Though I knew I was joining Teach First in October 2014, it didn’t make my final day in York any easier. It definitely wasn’t easy saying goodbye to friends I’d made, while knowing also that The Willow would soon be closing down too.
Perhaps it was less that I ‘decided’ to leave York, and it was more that I had to. At 22 years of age I felt I needed to see somewhere new, to test out what I had learned, and to take my memories of this city I loved to somewhere new.
We all have to leave York one day.
Teach First is a charity that works with schools serving low-income communities across England and Wales. Their flagship graduate scheme, the Leadership Development Programme, places trainee teachers in schools where they work to ensure that no child’s success is limited by their socio-economic background.
On the scheme I’ll be studying for my PGCE teaching qualification alongside first-hand experience in classroom teaching. The scheme is all about working with the local and wider communities to ensure that our schools can support students to the highest degree.
It wasn’t until I met Brett Wigdortz, CEO of Teach First, when I realised just quite what a task I had undertaken. Apparently the Programme, also known as the LDP, amounts to “around one and a half times the number of hours involved in other teaching routes”.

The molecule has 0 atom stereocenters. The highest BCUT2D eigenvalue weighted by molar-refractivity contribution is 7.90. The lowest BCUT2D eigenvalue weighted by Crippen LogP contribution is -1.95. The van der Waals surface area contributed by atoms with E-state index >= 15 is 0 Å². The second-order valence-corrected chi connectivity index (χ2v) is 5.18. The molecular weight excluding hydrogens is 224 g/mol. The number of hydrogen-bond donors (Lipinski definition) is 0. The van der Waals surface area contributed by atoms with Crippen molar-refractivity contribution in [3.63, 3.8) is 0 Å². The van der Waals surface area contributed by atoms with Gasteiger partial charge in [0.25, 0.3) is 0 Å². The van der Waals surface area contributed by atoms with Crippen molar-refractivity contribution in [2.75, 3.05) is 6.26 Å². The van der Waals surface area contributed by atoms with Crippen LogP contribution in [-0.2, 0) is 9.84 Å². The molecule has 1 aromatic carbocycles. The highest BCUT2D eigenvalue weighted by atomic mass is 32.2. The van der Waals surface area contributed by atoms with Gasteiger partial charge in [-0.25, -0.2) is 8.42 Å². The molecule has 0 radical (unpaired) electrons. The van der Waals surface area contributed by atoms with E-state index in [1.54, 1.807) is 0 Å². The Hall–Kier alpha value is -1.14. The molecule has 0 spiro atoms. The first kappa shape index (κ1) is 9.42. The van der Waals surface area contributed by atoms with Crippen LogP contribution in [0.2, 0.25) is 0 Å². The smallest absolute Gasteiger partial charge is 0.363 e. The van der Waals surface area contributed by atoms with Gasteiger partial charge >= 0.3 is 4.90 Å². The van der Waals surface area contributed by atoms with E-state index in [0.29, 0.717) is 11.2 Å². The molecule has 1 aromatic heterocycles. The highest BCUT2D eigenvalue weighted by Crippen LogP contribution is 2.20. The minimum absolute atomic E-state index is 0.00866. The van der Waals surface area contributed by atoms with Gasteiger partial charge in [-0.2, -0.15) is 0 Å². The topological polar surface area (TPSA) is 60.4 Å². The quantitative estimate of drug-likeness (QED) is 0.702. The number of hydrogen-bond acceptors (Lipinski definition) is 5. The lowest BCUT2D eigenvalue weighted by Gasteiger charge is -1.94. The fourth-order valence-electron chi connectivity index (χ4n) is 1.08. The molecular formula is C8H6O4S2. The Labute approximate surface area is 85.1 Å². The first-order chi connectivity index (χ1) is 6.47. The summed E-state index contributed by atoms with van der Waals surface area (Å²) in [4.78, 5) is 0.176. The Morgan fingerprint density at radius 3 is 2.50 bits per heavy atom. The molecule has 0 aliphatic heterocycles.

In at the deep end
So far at the Summer Institute, the residential six-week training course I’ve been attending prior to my allocated school in September, I’ve had mountains of reading, classes, seminars, lectures, teaching episodes, one-to-one evaluations, reflective pieces of writing, and even a 2,000 word essay.
Not exactly what I expected to start doing before I’d even graduated.
Every day has brought new challenges and new discoveries that I couldn’t have predicted. Though I volunteered extensively with York Students in Schools throughout my time at York, I did relatively little work ‘at the front of the class’ teaching.
My first class
The first time you stand in front of a group of students is terrifying. All of a sudden you forget how letters form words and whether your legs are meant to be wildly shaking. Back at the University’s Pantomime Society, I’d been on stage in a variety of shows, venues, and outfits, though I’m not quite sure if singing “Wrecking Ball” as the pantomime dame was quite as daunting as explaining place value in a suit to my Year 7s for my first lesson.
I’m definitely still finding my feet, in every sense of the phrase. Being at Summer Institute has probably raised more questions than it could ever answer about teaching, but that’s no bad thing.
The 8am-9pm days might not seem too bad either, but do them every day and your eyes start to droop a little. It’s an intense, though thoroughly enjoyable experience.
My 2015 Wales cohort have welcomed me with open arms to the country, a place I’d never been before this year. Though I could perhaps not be much further from York without leaving the UK if I tried, I’m already eager for my first proper trip back.
I look forward to sharing my journey with you each month via this blog.